Review: Luncheon at Cafe Pushkin

Cafe Pushkin

Review: Luncheon at Cafe Pushkin

Cafe Pushkin Practical Information:

Location: 26-A Tverskoy Boulevard, a short walk from Tverskaya Station

Price: 620 rubles for 2 courses, 930 rubles for 3 courses, includes wine and tea/coffee 

Website: http://cafe-pushkin.ru/en/

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A fellow student, Martina, suggested a visit to Cafe Pushkin, a restaurant which is considered by many to be one of Moscow’s top dining spots. As our little quartet comprised entirely of students, we opted for the “business lunch”: a 2- or 3-course lunch special which was much more in line with our budgets.

For those unfamiliar with the concept of a business lunch, this is essentially a prix fixe menu offered by many restaurants in Moscow, and allows patrons to enjoy a 3-course meal at a much lower rate than they might have paid otherwise. This is a great way to try restaurants or cafés that you might not be able to afford for dinner!

The Cafe Pushkin took over the Baroque-style Mansion at 26-A Tverskoy Boulevard in 1999, and opened to the public on June 4th of that year. However, considering the restaurant will be celebrating only its 17th anniversary in a couple of weeks, the tone and atmosphere of the establishment transport you to the 19th century the moment you step through the door.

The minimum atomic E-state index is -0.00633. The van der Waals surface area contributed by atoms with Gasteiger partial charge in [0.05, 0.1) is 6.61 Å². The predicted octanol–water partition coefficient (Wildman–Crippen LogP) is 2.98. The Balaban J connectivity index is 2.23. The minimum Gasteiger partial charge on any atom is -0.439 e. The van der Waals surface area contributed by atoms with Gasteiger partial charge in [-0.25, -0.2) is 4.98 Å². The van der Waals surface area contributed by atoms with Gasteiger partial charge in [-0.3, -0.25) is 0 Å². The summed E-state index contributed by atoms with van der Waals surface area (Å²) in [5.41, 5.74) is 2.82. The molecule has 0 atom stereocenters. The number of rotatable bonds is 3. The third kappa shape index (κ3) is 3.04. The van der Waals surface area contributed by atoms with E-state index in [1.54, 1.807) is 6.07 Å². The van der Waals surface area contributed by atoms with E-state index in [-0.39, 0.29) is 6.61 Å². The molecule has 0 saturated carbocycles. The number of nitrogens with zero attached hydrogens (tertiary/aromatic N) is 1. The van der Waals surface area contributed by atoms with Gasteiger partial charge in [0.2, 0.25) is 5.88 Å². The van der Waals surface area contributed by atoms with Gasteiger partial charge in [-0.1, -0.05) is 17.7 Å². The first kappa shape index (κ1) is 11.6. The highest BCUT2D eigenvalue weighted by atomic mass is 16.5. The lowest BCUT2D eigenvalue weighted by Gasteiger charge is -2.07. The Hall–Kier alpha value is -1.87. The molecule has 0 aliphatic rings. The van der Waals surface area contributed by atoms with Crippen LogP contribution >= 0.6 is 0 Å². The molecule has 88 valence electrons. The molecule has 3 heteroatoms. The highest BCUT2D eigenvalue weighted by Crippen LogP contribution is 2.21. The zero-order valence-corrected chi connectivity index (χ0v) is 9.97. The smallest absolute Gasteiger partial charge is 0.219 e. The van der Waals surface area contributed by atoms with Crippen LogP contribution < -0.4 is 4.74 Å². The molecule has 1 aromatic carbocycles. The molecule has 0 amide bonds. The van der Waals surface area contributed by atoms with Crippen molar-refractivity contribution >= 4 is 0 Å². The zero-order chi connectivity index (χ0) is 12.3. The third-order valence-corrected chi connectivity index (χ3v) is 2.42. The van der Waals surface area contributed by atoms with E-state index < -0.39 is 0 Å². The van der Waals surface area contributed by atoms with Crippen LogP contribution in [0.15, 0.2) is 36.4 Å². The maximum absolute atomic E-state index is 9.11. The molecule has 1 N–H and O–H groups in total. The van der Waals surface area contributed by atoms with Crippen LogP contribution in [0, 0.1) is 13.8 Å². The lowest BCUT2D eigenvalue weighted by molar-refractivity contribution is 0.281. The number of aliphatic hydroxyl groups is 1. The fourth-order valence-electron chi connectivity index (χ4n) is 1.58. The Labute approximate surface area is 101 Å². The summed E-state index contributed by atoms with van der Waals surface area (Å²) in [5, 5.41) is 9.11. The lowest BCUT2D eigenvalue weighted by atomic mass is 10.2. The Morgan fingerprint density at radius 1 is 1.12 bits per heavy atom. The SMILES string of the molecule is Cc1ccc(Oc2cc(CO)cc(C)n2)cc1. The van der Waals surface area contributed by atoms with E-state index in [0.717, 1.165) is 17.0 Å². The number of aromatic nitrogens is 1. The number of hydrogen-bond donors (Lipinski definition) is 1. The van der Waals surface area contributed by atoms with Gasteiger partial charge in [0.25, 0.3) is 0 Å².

Every aspect of the house had been preserved or restored to mimic the style of a cultured and well-to-do aristocrat. The restaurant itself is divided into several dining halls: the Pharmacy on the main floor, the Fireplace Hall, the Library and Mezzanine, and the Summer Terrace. We dined on the main floor, which was lit mainly by lamplight, and enjoyed classical music as a multitude of traditionally-dressed waitstaff saw to our every need. They even provided us with little footstools on which to rest our purses so as not to crowd the table!

As for the food itself: the dishes on offer illustrate the French influence on Russian cuisine. From the Consommé de Kalach to a Duck Leg Confit, the blend of traditional Russian ingredients with a French flare was present in every plate.

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Salad of beetroot: a mix of pickled beets, cabbage, cranberries, carrots, and mushrooms

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Beef tongue with potato salad and toast

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Consommé with “Kalach”: beef broth with veal au gratin in a bun

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Duck leg confit: served with buckwheat, fried onion, and mushrooms

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“P” for Pushkin

Suffice it to say, we were all incredibly satisfied, and the service and attention to detail in Cafe Pushkin made us feel like royalty for a short afternoon. I’ll definitely be back to get a taste of their endless dessert selection!

 

Maria Kogan, currently studying Russian at Liden & Denz Moscow

 

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